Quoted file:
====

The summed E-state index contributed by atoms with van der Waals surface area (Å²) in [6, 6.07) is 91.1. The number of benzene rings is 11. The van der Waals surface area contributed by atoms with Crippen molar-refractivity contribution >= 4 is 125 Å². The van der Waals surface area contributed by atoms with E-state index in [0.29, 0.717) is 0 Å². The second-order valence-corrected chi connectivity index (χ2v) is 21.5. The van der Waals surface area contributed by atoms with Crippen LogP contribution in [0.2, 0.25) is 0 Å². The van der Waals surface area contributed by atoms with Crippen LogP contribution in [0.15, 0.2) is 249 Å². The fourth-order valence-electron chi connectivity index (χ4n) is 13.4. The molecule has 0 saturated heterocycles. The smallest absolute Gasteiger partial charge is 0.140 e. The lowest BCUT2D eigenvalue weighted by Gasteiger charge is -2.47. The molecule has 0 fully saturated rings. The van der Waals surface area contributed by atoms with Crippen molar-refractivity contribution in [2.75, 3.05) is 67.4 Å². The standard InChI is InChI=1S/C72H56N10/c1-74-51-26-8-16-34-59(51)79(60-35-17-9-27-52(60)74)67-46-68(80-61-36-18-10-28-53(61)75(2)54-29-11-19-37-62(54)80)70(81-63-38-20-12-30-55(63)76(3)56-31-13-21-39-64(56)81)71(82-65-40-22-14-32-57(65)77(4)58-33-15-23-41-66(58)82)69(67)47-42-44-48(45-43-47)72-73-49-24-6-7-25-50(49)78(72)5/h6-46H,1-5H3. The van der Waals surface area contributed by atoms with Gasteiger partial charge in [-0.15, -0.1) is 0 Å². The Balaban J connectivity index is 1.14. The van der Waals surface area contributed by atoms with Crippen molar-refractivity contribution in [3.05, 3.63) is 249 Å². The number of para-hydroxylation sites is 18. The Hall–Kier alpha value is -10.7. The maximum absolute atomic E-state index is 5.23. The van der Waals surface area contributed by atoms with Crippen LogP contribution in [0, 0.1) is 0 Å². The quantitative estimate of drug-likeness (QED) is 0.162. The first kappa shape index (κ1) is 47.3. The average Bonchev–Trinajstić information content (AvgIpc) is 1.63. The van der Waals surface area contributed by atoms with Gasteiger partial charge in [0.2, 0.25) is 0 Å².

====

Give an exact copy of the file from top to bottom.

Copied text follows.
The summed E-state index contributed by atoms with van der Waals surface area (Å²) in [6, 6.07) is 91.1. The number of benzene rings is 11. The van der Waals surface area contributed by atoms with Crippen molar-refractivity contribution >= 4 is 125 Å². The van der Waals surface area contributed by atoms with E-state index in [0.29, 0.717) is 0 Å². The second-order valence-corrected chi connectivity index (χ2v) is 21.5. The van der Waals surface area contributed by atoms with Crippen LogP contribution in [0.2, 0.25) is 0 Å². The van der Waals surface area contributed by atoms with Crippen LogP contribution in [0.15, 0.2) is 249 Å². The fourth-order valence-electron chi connectivity index (χ4n) is 13.4. The molecule has 0 saturated heterocycles. The smallest absolute Gasteiger partial charge is 0.140 e. The lowest BCUT2D eigenvalue weighted by Gasteiger charge is -2.47. The molecule has 0 fully saturated rings. The van der Waals surface area contributed by atoms with Crippen molar-refractivity contribution in [2.75, 3.05) is 67.4 Å². The standard InChI is InChI=1S/C72H56N10/c1-74-51-26-8-16-34-59(51)79(60-35-17-9-27-52(60)74)67-46-68(80-61-36-18-10-28-53(61)75(2)54-29-11-19-37-62(54)80)70(81-63-38-20-12-30-55(63)76(3)56-31-13-21-39-64(56)81)71(82-65-40-22-14-32-57(65)77(4)58-33-15-23-41-66(58)82)69(67)47-42-44-48(45-43-47)72-73-49-24-6-7-25-50(49)78(72)5/h6-46H,1-5H3. The van der Waals surface area contributed by atoms with Gasteiger partial charge in [-0.15, -0.1) is 0 Å². The Balaban J connectivity index is 1.14. The van der Waals surface area contributed by atoms with Crippen molar-refractivity contribution in [3.05, 3.63) is 249 Å². The number of para-hydroxylation sites is 18. The Hall–Kier alpha value is -10.7. The maximum absolute atomic E-state index is 5.23. The van der Waals surface area contributed by atoms with Crippen LogP contribution in [0, 0.1) is 0 Å². The quantitative estimate of drug-likeness (QED) is 0.162. The first kappa shape index (κ1) is 47.3. The average Bonchev–Trinajstić information content (AvgIpc) is 1.63. The van der Waals surface area contributed by atoms with Gasteiger partial charge in [0.2, 0.25) is 0 Å².